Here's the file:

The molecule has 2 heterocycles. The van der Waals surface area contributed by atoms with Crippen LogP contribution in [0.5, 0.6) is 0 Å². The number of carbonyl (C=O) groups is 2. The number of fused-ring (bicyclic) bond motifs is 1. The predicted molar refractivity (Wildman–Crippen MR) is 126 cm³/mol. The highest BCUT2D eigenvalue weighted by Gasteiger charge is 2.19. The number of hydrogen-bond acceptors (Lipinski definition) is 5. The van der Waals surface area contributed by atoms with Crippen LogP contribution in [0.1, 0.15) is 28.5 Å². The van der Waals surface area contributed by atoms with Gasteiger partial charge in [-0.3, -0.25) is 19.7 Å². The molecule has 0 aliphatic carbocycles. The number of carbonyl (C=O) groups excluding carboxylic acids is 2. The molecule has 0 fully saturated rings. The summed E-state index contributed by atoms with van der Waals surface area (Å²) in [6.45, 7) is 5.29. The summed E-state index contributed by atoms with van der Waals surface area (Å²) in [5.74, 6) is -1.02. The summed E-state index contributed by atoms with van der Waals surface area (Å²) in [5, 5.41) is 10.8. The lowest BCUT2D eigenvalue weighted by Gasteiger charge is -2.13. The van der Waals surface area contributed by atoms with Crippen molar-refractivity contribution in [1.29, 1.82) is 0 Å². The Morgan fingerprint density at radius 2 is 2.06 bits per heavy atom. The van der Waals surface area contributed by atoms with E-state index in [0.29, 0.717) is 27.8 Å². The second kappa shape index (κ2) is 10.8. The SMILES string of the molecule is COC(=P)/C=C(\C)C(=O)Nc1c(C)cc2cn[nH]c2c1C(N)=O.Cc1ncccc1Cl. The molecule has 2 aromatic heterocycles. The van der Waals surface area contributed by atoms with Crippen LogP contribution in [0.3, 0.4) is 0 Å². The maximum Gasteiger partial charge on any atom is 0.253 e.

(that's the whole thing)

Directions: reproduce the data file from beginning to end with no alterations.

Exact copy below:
The molecule has 2 heterocycles. The van der Waals surface area contributed by atoms with Crippen LogP contribution in [0.5, 0.6) is 0 Å². The number of carbonyl (C=O) groups is 2. The number of fused-ring (bicyclic) bond motifs is 1. The predicted molar refractivity (Wildman–Crippen MR) is 126 cm³/mol. The highest BCUT2D eigenvalue weighted by Gasteiger charge is 2.19. The number of hydrogen-bond acceptors (Lipinski definition) is 5. The van der Waals surface area contributed by atoms with Crippen LogP contribution in [0.1, 0.15) is 28.5 Å². The van der Waals surface area contributed by atoms with Gasteiger partial charge in [-0.3, -0.25) is 19.7 Å². The molecule has 0 aliphatic carbocycles. The number of carbonyl (C=O) groups excluding carboxylic acids is 2. The molecule has 0 fully saturated rings. The summed E-state index contributed by atoms with van der Waals surface area (Å²) in [6.45, 7) is 5.29. The summed E-state index contributed by atoms with van der Waals surface area (Å²) in [5.74, 6) is -1.02. The summed E-state index contributed by atoms with van der Waals surface area (Å²) in [5, 5.41) is 10.8. The lowest BCUT2D eigenvalue weighted by Gasteiger charge is -2.13. The van der Waals surface area contributed by atoms with Crippen molar-refractivity contribution in [1.29, 1.82) is 0 Å². The Morgan fingerprint density at radius 2 is 2.06 bits per heavy atom. The van der Waals surface area contributed by atoms with E-state index in [0.29, 0.717) is 27.8 Å². The second kappa shape index (κ2) is 10.8. The SMILES string of the molecule is COC(=P)/C=C(\C)C(=O)Nc1c(C)cc2cn[nH]c2c1C(N)=O.Cc1ncccc1Cl. The molecule has 2 aromatic heterocycles. The van der Waals surface area contributed by atoms with Crippen LogP contribution in [0.3, 0.4) is 0 Å². The maximum Gasteiger partial charge on any atom is 0.253 e.